The TCA provides very few easements to facilitate trade, thus introducing friction and cost.  This means that EU trade will continue very much in the same way as we trade with more distant countries.  The one difference being is the transition to these more complex arrangements is being done by businesses on both sides of the English Channel who do not have any (or limited) experience of trading in such quantities with this complexity.  We are moving from a situation that was no more difficult than supplying the UK market to a vastly different, much more involved process.  Before Brexit, we would receive weekly orders from some EU customers and ship single pallets to them via the regular groupage services.  Post Brexit, there is a significant amount of preparation to be completed before trade can commence and then numerous stages of administration required to facilitate each transaction.  Groupage is challenging (see HMG Trader Readiness Export of Animals and POAO from Great Britain to European Union - Useful Information – Issue 2, 25.1.21, v1.0) and is presenting hauliers with many issues - at the point of writing no hauliers are offering this service except where it is done with retailers and making use of the Groupage Export Facilitation Scheme (GEFS). 

 

To supply retailers exporting to EU the GEFS scheme is welcome and makes trade smoother, faster and cheaper than using Export Health Certificates (EHC) but is still required to be updated at least every 30 days.  Assuming that the scheme is successful it would be appreciated by business to extend the time period of GEFS past the 30 days to further reduce the administrative and cost burden.  GEFS appears to be the solution to hauliers for groupage but will require investment in veterinary resource, processes and then the ability to update the EU Common Health Entry Documents (CHED) on arrival in the EU so that product can be distributed to more than one destination.  With the absence of groupage, it can be expected that exporters will work together to consolidate consignments themselves - the result being that hauliers traditionally strong in groupage will lose out to full truck load (FTL), exporter grouped shipments.  The FTL services are often run by EU businesses/vehicles on backhaul whereas groupage is managed in UK based facilities.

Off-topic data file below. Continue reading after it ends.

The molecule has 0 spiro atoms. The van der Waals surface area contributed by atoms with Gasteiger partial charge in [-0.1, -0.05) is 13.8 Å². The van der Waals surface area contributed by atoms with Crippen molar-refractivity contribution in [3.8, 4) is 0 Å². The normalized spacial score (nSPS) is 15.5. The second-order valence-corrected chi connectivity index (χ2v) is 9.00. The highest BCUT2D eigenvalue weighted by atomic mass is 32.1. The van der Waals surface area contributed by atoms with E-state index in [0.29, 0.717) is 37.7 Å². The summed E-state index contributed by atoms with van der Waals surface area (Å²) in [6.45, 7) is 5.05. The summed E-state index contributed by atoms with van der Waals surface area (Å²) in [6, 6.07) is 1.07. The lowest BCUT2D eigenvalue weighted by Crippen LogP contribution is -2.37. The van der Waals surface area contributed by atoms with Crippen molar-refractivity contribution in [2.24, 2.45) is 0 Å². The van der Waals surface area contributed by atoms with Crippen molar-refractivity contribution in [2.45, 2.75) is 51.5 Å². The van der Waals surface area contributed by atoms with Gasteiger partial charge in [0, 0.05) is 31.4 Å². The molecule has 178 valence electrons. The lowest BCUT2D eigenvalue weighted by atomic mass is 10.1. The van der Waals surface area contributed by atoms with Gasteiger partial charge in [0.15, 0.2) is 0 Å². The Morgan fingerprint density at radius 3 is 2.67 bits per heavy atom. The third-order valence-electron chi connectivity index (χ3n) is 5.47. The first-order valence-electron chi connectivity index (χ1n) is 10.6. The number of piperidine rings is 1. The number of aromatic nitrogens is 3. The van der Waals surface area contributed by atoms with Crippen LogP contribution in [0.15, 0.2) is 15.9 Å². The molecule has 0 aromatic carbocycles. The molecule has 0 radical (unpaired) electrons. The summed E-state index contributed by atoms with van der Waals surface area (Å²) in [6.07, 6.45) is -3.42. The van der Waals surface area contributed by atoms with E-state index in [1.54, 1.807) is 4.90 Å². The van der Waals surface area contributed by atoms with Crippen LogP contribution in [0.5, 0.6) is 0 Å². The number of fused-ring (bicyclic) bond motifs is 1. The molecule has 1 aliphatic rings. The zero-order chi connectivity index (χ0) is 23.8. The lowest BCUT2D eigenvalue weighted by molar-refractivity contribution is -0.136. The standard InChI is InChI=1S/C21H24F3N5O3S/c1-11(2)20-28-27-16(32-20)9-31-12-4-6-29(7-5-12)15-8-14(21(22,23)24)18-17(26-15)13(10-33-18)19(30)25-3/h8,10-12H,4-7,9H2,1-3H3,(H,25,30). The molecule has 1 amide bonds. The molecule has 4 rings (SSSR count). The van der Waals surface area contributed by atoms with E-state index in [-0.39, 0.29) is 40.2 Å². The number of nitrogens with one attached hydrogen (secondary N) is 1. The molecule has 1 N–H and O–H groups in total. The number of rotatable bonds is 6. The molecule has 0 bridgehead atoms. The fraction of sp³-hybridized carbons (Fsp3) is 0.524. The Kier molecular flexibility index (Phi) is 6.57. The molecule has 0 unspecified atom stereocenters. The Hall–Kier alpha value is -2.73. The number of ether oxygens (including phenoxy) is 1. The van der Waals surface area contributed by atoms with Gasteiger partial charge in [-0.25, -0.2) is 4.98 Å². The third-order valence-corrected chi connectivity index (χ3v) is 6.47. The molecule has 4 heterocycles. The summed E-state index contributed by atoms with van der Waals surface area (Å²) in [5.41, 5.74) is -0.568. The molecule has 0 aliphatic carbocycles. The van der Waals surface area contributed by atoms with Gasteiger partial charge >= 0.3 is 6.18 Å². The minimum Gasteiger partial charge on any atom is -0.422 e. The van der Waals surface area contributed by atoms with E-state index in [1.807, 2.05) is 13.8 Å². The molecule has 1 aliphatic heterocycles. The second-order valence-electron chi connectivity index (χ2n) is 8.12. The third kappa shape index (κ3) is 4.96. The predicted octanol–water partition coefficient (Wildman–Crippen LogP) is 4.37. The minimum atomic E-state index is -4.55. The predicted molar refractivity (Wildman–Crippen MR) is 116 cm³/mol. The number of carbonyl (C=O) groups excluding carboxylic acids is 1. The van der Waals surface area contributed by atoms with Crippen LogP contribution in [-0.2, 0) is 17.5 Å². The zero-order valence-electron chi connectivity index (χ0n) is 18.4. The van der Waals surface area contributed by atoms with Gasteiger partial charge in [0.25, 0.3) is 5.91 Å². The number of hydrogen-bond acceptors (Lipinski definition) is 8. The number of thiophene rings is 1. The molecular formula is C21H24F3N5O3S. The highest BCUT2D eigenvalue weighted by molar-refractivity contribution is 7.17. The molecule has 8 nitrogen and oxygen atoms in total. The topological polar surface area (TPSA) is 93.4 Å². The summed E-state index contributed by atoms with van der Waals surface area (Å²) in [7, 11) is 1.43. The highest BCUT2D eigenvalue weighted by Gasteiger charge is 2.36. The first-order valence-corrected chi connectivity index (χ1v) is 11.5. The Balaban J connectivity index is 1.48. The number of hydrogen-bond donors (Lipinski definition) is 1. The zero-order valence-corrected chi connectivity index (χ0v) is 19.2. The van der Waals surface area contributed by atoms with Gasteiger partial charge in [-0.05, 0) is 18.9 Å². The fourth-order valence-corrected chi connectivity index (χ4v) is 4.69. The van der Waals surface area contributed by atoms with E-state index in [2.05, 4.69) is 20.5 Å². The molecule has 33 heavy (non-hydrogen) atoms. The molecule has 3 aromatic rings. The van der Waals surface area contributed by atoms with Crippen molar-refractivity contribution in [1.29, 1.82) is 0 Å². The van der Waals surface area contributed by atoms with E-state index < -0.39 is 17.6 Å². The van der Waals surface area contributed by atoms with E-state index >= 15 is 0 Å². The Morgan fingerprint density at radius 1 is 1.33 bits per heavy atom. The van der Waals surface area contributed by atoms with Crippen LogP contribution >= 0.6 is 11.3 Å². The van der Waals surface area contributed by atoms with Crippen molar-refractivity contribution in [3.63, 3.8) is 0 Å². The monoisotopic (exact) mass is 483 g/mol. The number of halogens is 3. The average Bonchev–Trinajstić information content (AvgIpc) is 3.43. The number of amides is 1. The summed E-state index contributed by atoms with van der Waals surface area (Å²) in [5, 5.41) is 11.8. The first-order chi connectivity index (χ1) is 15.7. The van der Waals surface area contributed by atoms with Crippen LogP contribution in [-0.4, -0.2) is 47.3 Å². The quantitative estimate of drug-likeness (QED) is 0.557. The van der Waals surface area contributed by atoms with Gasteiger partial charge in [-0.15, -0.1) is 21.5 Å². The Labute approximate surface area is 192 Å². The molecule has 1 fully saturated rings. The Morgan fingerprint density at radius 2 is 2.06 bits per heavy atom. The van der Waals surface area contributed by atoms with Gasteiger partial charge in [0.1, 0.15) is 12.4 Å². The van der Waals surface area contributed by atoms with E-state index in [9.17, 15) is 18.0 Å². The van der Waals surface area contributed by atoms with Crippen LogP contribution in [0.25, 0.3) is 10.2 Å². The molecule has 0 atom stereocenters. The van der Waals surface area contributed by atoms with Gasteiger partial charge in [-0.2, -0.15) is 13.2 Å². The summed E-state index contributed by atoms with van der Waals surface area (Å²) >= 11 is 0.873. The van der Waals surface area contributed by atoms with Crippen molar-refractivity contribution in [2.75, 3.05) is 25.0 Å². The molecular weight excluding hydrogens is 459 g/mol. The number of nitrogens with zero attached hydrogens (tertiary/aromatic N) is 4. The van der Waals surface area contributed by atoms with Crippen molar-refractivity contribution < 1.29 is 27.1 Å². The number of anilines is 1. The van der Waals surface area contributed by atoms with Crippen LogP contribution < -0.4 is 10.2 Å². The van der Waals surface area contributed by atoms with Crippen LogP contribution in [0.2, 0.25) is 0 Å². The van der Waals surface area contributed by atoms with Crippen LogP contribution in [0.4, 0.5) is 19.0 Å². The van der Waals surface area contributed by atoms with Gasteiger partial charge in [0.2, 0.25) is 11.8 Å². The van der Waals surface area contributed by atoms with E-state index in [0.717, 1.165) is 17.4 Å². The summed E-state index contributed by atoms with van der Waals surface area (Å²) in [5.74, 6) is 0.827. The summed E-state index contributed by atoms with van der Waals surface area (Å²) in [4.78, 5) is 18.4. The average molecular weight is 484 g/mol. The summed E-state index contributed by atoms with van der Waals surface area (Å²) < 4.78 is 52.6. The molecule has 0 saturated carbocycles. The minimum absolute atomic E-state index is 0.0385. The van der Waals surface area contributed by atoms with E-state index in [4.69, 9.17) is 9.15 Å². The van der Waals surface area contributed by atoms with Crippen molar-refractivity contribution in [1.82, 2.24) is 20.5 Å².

The EU EHC requirements appear more challenging than what we are accustomed to for the rest of the world.  For other countries, the exporter’s vet would require a signed manufacturers declaration for products that are not produced by the supplier.  Under the EU system we are now required to have the supplier enlist a vet to complete a GEFS attestation every 30 days so that the exporter’s vet can approve the EHC.  The financial and administrative burden of this, on top of the EHC, is high and is also tying up veterinary resources in more and more admin.  So, whilst GEFS is better than EHCs from every supplier, it is a long way from a perfect scheme and there is significant opportunity for improvement.

 

For organic export of Products of Animal Origin (POAO) with some products from a third party, we estimate that there are now approximately 44 steps to export to EU versus the 7 steps we enjoyed when part of the single market and customs union.  We move from a lead time of approximately 2 weeks to a lead time of over 4 weeks – the new arrangements are making us slower, less flexible and add cost.  Again, with some (commercially sensitive) mitigations we believe that within 3 months we will have mitigated much of the oncost, but we expect the longer lead time and reduced flexibility to remain unless future negotiations on the TCA gain some easements.  Please find graphic to illustrate the steps involved now versus before (excludes details on the transit documents required):